Automakers Forced Into Fuel Efficiency

by : P. Lindgreen

The minimum fuel efficiency standard for a car manufactures fleet of cars is set by CAFE (Corporate Average Fuel Economy). First created in the 1970's, this standard was 27.5 mpg.

Falling below this standard results in fines which some high end manufacturers like Lanborghini and BMW don't mind as their high prices can absorb it. For most major car producers these fines are something to avoid and with no change in the 27 mpg standard it was easy for them to achieve.

American automakers successfully lobbied to keep this 27 mpg standard from increasing for nearly 30 years. Publicly they argued raising it would be bad for their business as the gas guzzlers have higher profit margins than smaller, thrifty fuel efficient cars and hybrids. Despite decreasing market share and massive layoffs for the last 10 years they (Ford, GM, Chrysler) still lobby against increases to CAFE.

In light of Toyota's and Honda's tremendous sales success with fuel efficient cars the public and federal politicians have largely begun to disagree with Detroit's point of view and to the automakers surprise the Senate passed a bill in June 2007 to increase the CAFE standard to 35 mpg by 2020.

To become law the bill now needs to pass in the Senate, which has a large democratic majority and perhaps it's strongest support. House Speaker Nancy Pelosi (D-Calif.) has already voiced her support and suggested it will pass any week now.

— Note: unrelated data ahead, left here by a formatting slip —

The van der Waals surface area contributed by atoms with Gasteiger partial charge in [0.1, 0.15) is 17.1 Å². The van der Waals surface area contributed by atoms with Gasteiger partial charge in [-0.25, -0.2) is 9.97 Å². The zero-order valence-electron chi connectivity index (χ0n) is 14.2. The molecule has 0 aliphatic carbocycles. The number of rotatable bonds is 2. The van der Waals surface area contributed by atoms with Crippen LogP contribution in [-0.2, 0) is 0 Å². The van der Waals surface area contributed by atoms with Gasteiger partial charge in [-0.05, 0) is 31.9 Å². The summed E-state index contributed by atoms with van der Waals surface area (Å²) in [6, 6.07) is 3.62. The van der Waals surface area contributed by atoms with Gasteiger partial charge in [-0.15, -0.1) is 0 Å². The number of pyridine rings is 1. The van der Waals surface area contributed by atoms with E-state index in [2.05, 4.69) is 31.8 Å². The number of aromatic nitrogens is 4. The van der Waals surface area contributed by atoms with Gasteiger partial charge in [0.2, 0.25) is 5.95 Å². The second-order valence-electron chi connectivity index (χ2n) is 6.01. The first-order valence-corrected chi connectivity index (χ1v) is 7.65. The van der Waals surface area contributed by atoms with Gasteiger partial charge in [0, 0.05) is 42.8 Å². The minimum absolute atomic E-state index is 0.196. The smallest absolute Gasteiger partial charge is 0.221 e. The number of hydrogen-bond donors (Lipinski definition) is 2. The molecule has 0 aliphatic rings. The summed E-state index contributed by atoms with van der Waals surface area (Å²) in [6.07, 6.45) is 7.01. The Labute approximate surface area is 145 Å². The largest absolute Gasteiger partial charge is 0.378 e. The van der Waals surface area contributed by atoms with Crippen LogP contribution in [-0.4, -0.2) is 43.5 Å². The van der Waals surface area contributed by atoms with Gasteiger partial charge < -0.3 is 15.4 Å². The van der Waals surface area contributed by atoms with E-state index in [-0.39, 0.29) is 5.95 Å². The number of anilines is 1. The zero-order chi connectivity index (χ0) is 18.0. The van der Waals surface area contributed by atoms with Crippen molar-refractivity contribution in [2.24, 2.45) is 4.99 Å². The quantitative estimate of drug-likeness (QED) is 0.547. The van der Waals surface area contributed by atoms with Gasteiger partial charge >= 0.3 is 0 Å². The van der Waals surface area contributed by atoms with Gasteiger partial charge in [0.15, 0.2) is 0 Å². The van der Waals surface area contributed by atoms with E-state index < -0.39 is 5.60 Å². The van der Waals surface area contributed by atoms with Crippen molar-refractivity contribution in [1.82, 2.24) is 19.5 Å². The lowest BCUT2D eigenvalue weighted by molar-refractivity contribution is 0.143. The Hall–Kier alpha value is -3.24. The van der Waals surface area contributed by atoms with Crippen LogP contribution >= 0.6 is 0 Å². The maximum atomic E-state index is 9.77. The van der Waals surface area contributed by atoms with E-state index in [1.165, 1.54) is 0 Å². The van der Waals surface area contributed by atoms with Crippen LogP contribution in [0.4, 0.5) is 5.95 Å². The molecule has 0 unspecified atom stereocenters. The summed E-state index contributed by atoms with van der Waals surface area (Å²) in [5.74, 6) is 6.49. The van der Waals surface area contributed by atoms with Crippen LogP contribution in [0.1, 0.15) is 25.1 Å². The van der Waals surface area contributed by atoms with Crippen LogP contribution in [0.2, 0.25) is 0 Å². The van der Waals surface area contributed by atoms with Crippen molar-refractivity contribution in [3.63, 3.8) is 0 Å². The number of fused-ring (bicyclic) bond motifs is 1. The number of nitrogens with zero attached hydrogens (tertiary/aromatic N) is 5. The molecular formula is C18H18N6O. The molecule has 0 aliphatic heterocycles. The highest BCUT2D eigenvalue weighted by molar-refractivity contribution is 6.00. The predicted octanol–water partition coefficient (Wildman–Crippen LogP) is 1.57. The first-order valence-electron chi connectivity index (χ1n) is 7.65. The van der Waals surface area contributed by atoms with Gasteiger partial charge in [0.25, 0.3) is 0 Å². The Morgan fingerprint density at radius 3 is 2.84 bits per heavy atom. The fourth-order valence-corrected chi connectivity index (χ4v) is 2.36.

While years of decreasing sales and market share to Toyota and Honda did not convince Detroit to seriously start producing fuel efficient vehicles this bill will force them. I wonder if the employees of the Big 3 are relieved by this legislation? Maybe it will actually stop the bleeding (layoffs).

While not a big 2008 presidential issue at least one candidate proposed a CAFE update, Democratic Senator Christopher Dodd proposed increasing the standard to 50 mpg by 2017. He also proposed making the entire federal fleet of cars fuel efficient. With a customer of that size demanding these cars imagine how fast they would develop.

The bill will also provide for grants and loans for companies to develop technologies to meet the new standards. With 13 years to meet the new standards even the Big 3 should be able to adjust in time.

I expect 40+ mpg now in any new car for a reasonable price. Anything under 30mpg is considered poor by today's standards, by 2020 it will hopefully by a joke. I can see teenagers of 2020 listening to parents talk of their old cars getting 27mpg, they'll just shake their head and laugh in amazement, and maybe ask how you can produce a car that gets less than 100mpg.